An Eritrean man took his own life after being deported from the United States earlier this month. Zeresenay Ermias Testfatsion died by suicide at the Cairo International Airport. He was 34 years old. Testfatsion sought asylum in the United States in 2017, fleeing violence in Eritrea. He spent more than a year detained in South Florida and Ohio before he was deported. Friends and family are demanding to know why he was deported to Eritrea despite his fears that he would be tortured or even killed there. We speak with Christine Ho, founder of a volunteer visitation program that provides support for immigrants and asylum seekers inside Broward Transitional Center, the immigrant detention center in South Florida where Testfatsion was jailed for more than a year.
AMY GOODMAN: We turn now to the story of Zeresenay Ermias Testfatsion, who took his own life at Cairo International Airport earlier this month after being deported from the United States. He was 34 years old. Zeresenay was detained in the United States for more than a year, after fleeing his home country of Eritrea, seeking asylum here in the U.S. He spent more than a year in immigration detention, first in South Florida, then in Ohio, before being deported this month. Zeresenay was in transit back to Eritrea when he died by suicide at Cairo airport more than two weeks ago, but his family has yet to locate his body. Friends and family are demanding to know why he was deported to Eritrea despite his fears he would be tortured, even killed, if he returned home.
On Tuesday, I spoke to Zeresenay’s friend Bereket Sibhatu. Bereket met Zeresenay as a volunteer translator at the Broward Transitional Center, an immigrant detention center in South Florida where Zeresenay was jailed. Bereket was not alerted when Zeresenay was transferred to Ohio a few months ago, nor was he told his friend was going to be deported. Here is Bereket speaking Tuesday about his friend, Zeresenay Ermias Testfatsion.
BEREKET SIBHATU: Zeresenay, he was very—he had a hope, and he was a very nice guy. He’s very—he becomes friends right away like you. And then he even had his friends, they were there with him in detention. He always give them encourage. He told them, “Oh, one day, it’s going to be over. We’re going to be OK. We are in the right country. We have peace right now, peace of mind. And just wait for the day to come out from here. Then one day we’ll be—get together, and then we’re going talk about this, what happened in the story.” That’s why he was—had a dream.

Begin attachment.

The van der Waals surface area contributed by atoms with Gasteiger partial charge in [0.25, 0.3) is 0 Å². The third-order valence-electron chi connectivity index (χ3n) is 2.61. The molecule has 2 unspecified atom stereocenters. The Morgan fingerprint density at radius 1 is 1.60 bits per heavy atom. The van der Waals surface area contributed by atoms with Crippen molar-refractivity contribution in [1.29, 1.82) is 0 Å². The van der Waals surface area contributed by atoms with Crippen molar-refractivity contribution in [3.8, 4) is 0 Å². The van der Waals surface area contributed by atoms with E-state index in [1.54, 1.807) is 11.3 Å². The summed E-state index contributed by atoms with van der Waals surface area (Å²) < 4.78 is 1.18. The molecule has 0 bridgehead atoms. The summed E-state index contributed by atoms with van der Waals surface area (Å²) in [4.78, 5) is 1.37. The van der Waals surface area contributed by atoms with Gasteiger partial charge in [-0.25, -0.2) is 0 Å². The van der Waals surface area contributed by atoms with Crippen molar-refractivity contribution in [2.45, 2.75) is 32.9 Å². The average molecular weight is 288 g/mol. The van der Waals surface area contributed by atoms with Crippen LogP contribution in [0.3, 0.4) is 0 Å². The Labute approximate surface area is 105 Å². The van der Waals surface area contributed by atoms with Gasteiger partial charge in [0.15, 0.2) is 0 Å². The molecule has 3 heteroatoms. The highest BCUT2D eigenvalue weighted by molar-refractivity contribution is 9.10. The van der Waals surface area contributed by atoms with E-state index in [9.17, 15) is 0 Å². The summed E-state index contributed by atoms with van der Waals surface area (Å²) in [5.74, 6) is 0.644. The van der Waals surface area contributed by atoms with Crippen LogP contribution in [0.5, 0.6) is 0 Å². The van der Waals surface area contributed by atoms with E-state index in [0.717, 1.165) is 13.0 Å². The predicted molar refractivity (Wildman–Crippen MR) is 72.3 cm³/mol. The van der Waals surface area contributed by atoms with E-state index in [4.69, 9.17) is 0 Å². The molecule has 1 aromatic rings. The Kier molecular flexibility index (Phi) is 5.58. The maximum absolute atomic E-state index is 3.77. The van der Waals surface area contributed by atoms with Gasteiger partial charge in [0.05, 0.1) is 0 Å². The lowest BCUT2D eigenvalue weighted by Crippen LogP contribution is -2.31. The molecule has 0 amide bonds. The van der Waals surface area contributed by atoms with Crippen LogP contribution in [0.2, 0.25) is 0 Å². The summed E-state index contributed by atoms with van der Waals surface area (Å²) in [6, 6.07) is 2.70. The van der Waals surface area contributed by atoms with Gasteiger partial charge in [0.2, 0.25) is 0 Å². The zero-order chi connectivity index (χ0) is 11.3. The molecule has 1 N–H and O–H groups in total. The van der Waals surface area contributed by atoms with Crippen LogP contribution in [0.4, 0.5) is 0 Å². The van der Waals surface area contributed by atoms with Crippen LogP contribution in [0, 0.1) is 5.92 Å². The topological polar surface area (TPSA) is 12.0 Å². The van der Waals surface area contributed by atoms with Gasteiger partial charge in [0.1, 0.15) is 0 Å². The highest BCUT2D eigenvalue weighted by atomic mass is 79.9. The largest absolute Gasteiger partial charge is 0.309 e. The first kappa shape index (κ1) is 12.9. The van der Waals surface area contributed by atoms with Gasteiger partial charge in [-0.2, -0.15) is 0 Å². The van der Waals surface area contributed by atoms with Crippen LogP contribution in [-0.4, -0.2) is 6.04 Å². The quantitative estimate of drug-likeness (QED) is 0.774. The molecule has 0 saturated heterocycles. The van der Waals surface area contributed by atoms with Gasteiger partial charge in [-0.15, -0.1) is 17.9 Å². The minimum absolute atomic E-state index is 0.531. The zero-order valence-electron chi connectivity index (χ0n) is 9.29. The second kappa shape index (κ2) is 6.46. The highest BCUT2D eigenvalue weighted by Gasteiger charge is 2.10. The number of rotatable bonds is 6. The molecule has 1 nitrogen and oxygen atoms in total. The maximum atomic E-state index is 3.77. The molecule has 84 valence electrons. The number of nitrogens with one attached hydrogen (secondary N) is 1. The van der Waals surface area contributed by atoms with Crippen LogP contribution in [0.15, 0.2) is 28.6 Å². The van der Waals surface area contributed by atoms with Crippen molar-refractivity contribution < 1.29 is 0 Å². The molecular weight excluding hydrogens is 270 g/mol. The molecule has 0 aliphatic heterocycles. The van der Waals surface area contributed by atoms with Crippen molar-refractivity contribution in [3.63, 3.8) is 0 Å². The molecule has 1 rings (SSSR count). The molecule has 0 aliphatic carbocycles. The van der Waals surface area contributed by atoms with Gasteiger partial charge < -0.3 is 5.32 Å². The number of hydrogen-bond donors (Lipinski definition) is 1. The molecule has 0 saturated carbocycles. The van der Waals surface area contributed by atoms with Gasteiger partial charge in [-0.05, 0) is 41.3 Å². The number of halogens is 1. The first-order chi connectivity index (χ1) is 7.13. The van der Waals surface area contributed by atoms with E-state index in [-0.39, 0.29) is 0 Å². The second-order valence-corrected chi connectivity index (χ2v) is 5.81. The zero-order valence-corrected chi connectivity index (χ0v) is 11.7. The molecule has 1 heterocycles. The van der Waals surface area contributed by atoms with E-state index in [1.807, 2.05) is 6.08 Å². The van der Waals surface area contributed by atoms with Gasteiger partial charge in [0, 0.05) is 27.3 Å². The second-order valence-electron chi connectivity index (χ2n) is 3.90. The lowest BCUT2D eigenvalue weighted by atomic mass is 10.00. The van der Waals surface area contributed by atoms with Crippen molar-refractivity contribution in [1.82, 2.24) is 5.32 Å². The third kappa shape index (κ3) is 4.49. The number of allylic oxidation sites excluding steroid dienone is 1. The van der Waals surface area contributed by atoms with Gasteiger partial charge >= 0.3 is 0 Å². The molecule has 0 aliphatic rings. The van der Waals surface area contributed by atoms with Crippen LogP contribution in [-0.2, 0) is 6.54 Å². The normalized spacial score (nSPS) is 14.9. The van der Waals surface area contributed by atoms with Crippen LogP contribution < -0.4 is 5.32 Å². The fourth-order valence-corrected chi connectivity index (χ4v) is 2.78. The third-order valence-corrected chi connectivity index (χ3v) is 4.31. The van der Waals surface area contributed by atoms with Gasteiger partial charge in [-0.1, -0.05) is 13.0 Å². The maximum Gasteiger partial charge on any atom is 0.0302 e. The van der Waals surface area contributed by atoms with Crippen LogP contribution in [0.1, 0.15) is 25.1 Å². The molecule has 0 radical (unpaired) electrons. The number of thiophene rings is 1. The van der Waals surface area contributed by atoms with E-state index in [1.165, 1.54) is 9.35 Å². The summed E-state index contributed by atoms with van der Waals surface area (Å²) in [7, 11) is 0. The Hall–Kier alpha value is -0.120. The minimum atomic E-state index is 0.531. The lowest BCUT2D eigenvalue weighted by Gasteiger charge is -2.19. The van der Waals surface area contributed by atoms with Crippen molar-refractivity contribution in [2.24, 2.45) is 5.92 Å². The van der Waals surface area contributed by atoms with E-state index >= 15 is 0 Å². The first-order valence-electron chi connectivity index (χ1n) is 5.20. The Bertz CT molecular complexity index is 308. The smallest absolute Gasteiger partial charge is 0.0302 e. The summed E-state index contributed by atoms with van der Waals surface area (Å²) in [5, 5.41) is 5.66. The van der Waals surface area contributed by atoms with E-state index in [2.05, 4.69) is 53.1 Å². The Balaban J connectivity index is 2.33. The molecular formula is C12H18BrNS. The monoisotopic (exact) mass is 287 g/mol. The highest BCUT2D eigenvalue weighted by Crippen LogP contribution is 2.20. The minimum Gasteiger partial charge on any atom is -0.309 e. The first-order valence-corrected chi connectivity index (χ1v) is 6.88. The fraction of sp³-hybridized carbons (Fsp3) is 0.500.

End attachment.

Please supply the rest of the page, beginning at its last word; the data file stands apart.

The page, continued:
AMY GOODMAN: Did he tell you what he most feared if he were deported to Eritrea?
BEREKET SIBHATU: What he said in his testimony is he said if he—they asked him, the lawyers, what would happen if he go back to Eritrea. He said, “I might go jail or tortured, might be even get killed.”
AMY GOODMAN: Do you believe that the U.S. deporting Zeresenay was a death sentence for him?
BEREKET SIBHATU: That’s what I believe, because if they know—if they know Eritrea is not the right place right now, you cannot deport to Eritrea, why Zeresenay has to get deported? For that situation, he ended up killing himself.
AMY GOODMAN: How does it make you feel, Bereket?
BEREKET SIBHATU: I feel very sad. And at same time, the family want to find out how it could happen, how he could hang himself in the Cairo airport. The loved ones, they want to find out how it would happen kill himself, who give him to hang in the bathroom. At the same time, I just talked yesterday to one of his cousins why his body remain—body is still in Cairo. Mommy is waiting every single day in the airport.
AMY GOODMAN: In the airport where?